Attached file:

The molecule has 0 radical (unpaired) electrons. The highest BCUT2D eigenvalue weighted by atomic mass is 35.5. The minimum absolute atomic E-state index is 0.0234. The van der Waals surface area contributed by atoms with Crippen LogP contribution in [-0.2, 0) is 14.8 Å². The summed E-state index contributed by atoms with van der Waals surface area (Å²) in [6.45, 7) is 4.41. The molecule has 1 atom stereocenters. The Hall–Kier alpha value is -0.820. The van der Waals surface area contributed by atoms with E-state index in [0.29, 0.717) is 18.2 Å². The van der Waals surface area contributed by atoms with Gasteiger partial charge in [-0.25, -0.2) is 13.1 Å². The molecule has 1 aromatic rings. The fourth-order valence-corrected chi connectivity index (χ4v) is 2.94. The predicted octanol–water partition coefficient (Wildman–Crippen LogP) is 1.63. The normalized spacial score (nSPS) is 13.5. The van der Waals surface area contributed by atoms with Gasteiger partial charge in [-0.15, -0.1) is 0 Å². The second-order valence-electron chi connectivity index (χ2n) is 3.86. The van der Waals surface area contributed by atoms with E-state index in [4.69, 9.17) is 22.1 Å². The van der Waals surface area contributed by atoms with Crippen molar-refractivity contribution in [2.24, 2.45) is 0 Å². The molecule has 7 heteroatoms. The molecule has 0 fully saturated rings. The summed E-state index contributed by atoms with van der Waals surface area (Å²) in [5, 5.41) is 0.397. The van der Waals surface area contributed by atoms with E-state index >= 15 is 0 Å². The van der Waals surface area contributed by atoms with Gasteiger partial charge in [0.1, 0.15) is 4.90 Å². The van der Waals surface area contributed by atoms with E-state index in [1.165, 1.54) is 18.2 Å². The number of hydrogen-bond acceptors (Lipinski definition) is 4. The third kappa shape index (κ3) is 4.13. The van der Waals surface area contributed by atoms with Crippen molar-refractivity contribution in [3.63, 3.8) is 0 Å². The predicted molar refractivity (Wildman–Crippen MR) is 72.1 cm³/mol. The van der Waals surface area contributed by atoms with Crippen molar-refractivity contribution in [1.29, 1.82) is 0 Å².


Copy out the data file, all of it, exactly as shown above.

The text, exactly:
The molecule has 0 radical (unpaired) electrons. The highest BCUT2D eigenvalue weighted by atomic mass is 35.5. The minimum absolute atomic E-state index is 0.0234. The van der Waals surface area contributed by atoms with Crippen LogP contribution in [-0.2, 0) is 14.8 Å². The summed E-state index contributed by atoms with van der Waals surface area (Å²) in [6.45, 7) is 4.41. The molecule has 1 atom stereocenters. The Hall–Kier alpha value is -0.820. The van der Waals surface area contributed by atoms with E-state index in [0.29, 0.717) is 18.2 Å². The van der Waals surface area contributed by atoms with Gasteiger partial charge in [-0.25, -0.2) is 13.1 Å². The molecule has 1 aromatic rings. The fourth-order valence-corrected chi connectivity index (χ4v) is 2.94. The predicted octanol–water partition coefficient (Wildman–Crippen LogP) is 1.63. The normalized spacial score (nSPS) is 13.5. The van der Waals surface area contributed by atoms with Gasteiger partial charge in [-0.15, -0.1) is 0 Å². The second-order valence-electron chi connectivity index (χ2n) is 3.86. The van der Waals surface area contributed by atoms with E-state index in [4.69, 9.17) is 22.1 Å². The van der Waals surface area contributed by atoms with Crippen molar-refractivity contribution in [2.24, 2.45) is 0 Å². The molecule has 7 heteroatoms. The molecule has 0 fully saturated rings. The summed E-state index contributed by atoms with van der Waals surface area (Å²) in [5, 5.41) is 0.397. The van der Waals surface area contributed by atoms with E-state index >= 15 is 0 Å². The van der Waals surface area contributed by atoms with Gasteiger partial charge in [0.1, 0.15) is 4.90 Å². The van der Waals surface area contributed by atoms with E-state index in [1.165, 1.54) is 18.2 Å². The number of hydrogen-bond acceptors (Lipinski definition) is 4. The third kappa shape index (κ3) is 4.13. The van der Waals surface area contributed by atoms with Crippen molar-refractivity contribution in [3.63, 3.8) is 0 Å². The predicted molar refractivity (Wildman–Crippen MR) is 72.1 cm³/mol. The van der Waals surface area contributed by atoms with Crippen molar-refractivity contribution in [1.29, 1.82) is 0 Å².